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BULLETIN
Tropical Storm Michael Intermediate Advisory Number 4A
NWS National Hurricane Center Miami FL       AL142018
100 PM CDT Sun Oct 07 2018

...MICHAEL EXPECTED TO SPREAD HEAVY RAINS OVER WESTERN CUBA
LATER TODAY AND TONIGHT...


SUMMARY OF 100 PM CDT...1800 UTC...INFORMATION
----------------------------------------------
LOCATION...19.2N 86.9W
ABOUT 90 MI...145 KM S OF COZUMEL MEXICO
ABOUT 225 MI...365 KM SW OF THE WESTERN TIP OF CUBA
MAXIMUM SUSTAINED WINDS...40 MPH...65 KM/H
PRESENT MOVEMENT...STATIONARY
MINIMUM CENTRAL PRESSURE...1004 MB...29.65 INCHES


WATCHES AND WARNINGS
--------------------
CHANGES WITH THIS ADVISORY:

None

SUMMARY OF WATCHES AND WARNINGS IN EFFECT:

A Tropical Storm Warning is in effect for...
* The Cuban provinces of Pinar del Rio and the Isle of Youth
* The coast of Mexico from Tulum to Cabo Catoche, including Cozumel

A Tropical Storm Warning means that tropical storm conditions are
expected somewhere within the warning area, in this case within 24
hours.

Interests along the northeastern and central U.S. Gulf coast should
monitor the progress of Michael.

For storm information specific to your area, please monitor
products issued by your national meteorological service.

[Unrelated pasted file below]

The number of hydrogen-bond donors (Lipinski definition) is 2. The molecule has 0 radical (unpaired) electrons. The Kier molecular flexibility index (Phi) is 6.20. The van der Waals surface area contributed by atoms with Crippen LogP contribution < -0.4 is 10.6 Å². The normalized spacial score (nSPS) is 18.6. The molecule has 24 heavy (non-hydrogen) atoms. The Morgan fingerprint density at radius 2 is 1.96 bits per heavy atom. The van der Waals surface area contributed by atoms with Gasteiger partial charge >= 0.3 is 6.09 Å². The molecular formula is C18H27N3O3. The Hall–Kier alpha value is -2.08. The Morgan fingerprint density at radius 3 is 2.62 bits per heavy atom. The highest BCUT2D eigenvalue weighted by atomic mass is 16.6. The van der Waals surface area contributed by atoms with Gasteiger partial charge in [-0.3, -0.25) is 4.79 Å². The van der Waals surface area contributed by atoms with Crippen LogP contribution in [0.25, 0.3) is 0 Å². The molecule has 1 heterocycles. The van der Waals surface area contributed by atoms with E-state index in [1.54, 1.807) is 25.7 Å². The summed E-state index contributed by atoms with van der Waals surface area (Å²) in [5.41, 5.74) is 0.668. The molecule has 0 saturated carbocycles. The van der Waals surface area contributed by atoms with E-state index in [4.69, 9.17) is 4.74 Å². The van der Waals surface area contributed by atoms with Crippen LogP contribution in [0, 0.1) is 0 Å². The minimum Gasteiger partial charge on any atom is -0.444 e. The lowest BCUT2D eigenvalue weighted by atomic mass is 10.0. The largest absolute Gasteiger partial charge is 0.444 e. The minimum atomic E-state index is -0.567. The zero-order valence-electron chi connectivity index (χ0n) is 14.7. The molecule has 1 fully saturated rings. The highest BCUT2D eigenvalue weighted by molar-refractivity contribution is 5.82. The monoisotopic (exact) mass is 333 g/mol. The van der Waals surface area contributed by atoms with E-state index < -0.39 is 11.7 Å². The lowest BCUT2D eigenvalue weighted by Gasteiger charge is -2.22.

DISCUSSION AND OUTLOOK
----------------------
At 100 PM CDT (1800 UTC), the center of Tropical Storm Michael was
located near latitude 19.2 North, longitude 86.9 West. Michael is
currently stationary but is expected to resume a slow northward
motion later today. A northward motion with some increase in forward
speed is expected over the next few days.  On the forecast track,
the center of Michael will move near the northeastern tip of the
Yucatan Peninsula Monday morning, and then across the eastern Gulf
of Mexico late Monday through Wednesday morning.

Maximum sustained winds are near 40 mph (65 km/h) with higher
gusts.  Strengthening is forecast during the next several days, and
Michael could become a hurricane by Tuesday night or Wednesday.

Tropical-storm-force winds extend outward up to 200 miles (320 km)
mainly to the north and east of the center.

The estimated minimum central pressure is 1004 mb (29.65 inches).


HAZARDS AFFECTING LAND
----------------------
WIND:  Tropical storm conditions are expected to first reach the
coast within the warning area by this evening or tonight, making
outside preparations difficult or dangerous.

RAINFALL:  Total rain accumulations of 3 to 7 inches are expected
over western Cuba and 2 to 4 inches over the Yucatan Peninsula,
Belize, and northern Honduras through Tuesday.  Isolated maximum
amounts of 12 inches are possible in western Cuba.  This rainfall
could lead to life-threatening flash floods and mudslides in areas
of mountainous terrain.

Elsewhere, outer rain bands from Michael are expected to produce
total rain accumulations of 2 to 4 inches across the Florida Keys
through Monday.


NEXT ADVISORY
-------------
Next complete advisory at 400 PM CDT.

$$
Forecaster Brown